Shanghai, IL Tornado Does Much Damage, May 1868

TORNADO IN ILLINOIS.

A VILLAGE ENTIRELY DESTROYED -- A CHURCH FILLED WITH WORSHIPERS DEMOLISHED -- FOUR PERSONS KILLED AND MANY WOUNDED.

Monmouth, Ill., Monday, May 4.
The village of Ionia, or Shanghai, in the northeastern portion of this county, was visited yesterday evening with one of the most terrific storms ever witnessed in this section of the country. The weather for several days has been excessively hot and sultry. An east wind has prevailed, under the influence of which a dense low stratum of clouds has been running heavily westward, while a higher stratum, generally surcharged with electricity, has been passing on steadily toward the east. Several thunderstorms of greater or less intensity have occurred. Last evening a threatening cloud passed to westward of this place, then veered toward the northeast, emitting vivid flashes of lightning, accompanied by almost incessant thunder, and from this there was observed to descend a funnel-shaped cone, which apparently trailed its apex on the earth for some distance, and then drew up again into the bosom of the cloud. This was about 5 o'clock P.M.
The greater part of the inhabitants of Shanghai were assembled in the Church of the New Advent, where Sabbath-school exercises were being held. The cloud had been observed, but no special anxiety was entertained with regard to it, when suddenly the atmosphere darkened unaccountably, and a flood of lightning apparently filled the church. The congregation staggered to their feet en masse, and rushed for the doors, which were bolted by some persons just within. At this instant the windows were wrenched out, the entire structure slid several feet from its foundation, and the roof was crushed in bodily upon the struggling masses beneath. Our informant, MISS SMITH, who was in the body of the church, states that immediately after the final crash she found herself upon the ground, held in a stooping position by the roof, through which an opening had been torn some few feet distant. Being but slightly bruised, she succeeded in extricating herself, but was immediately caught by the wind and thrown forward, receiving several deep cuts upon the face.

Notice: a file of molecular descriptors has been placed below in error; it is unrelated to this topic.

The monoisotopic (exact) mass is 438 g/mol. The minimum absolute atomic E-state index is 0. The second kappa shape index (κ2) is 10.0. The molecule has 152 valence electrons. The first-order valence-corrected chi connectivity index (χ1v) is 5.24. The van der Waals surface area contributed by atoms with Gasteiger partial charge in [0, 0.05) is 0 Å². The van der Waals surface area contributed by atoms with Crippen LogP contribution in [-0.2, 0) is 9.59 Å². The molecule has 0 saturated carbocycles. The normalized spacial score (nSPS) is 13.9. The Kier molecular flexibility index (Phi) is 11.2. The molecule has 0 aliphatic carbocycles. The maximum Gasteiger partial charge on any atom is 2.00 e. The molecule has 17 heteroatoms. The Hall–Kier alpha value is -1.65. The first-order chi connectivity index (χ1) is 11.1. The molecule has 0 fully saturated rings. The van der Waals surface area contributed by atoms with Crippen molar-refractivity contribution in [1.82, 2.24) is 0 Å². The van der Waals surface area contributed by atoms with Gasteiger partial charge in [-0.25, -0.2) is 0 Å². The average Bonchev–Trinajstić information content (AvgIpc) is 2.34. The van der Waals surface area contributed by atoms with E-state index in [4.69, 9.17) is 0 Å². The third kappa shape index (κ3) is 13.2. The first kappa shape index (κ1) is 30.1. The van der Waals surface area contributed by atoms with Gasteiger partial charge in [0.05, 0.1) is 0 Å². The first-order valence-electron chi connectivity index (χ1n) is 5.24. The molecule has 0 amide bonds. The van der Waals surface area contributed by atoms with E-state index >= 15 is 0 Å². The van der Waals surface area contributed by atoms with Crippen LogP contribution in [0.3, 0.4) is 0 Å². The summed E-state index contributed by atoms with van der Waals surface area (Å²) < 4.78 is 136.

By this time, although it occupied less in transpiring than in relating, the fury of the wind was already spent, and before the victims were yet recovered from the ruins the sun was again shining. The scene of destruction which it lit up was terrible to look upon. The entire northern portion of the village was destroyed. A few dwellings in the southern portion had entirely escaped. Some sixteen houses in all, beside the school house and the only two churches which the village contained, were demolished. Owing to the distance from the scene of the disaster, we have not been able to ascertain all the names of the wounded. The number, however, is between thirty-five and forty, many fatally. The escape of any from the church was, indeed, miraculous. The funnel-shaped cloud first struck the earth about a mile and a half from the village. Its track was about three-fourths of a mile in width, and it passed some three miles northeast of the place, destroying three farm houses on its course before it rose again into the air. A deluge of rain and hail accompanied the wind. Several hail-stones measuring ten inches in circumference were picked up after the tornado had passed. What names of the victims I have received I give you below:
Killed -- HARRISON WILSON, boy of 13; son of MORTIMER PAGE; GEORGE VENN; MRS. WOOD.
Injured -- JOHN YARD; MISS YARD, seriously; WENT family, badly. It is impossible to receive more in time for this issue. Will write you in detail.

The New York Times New York 1868-05-08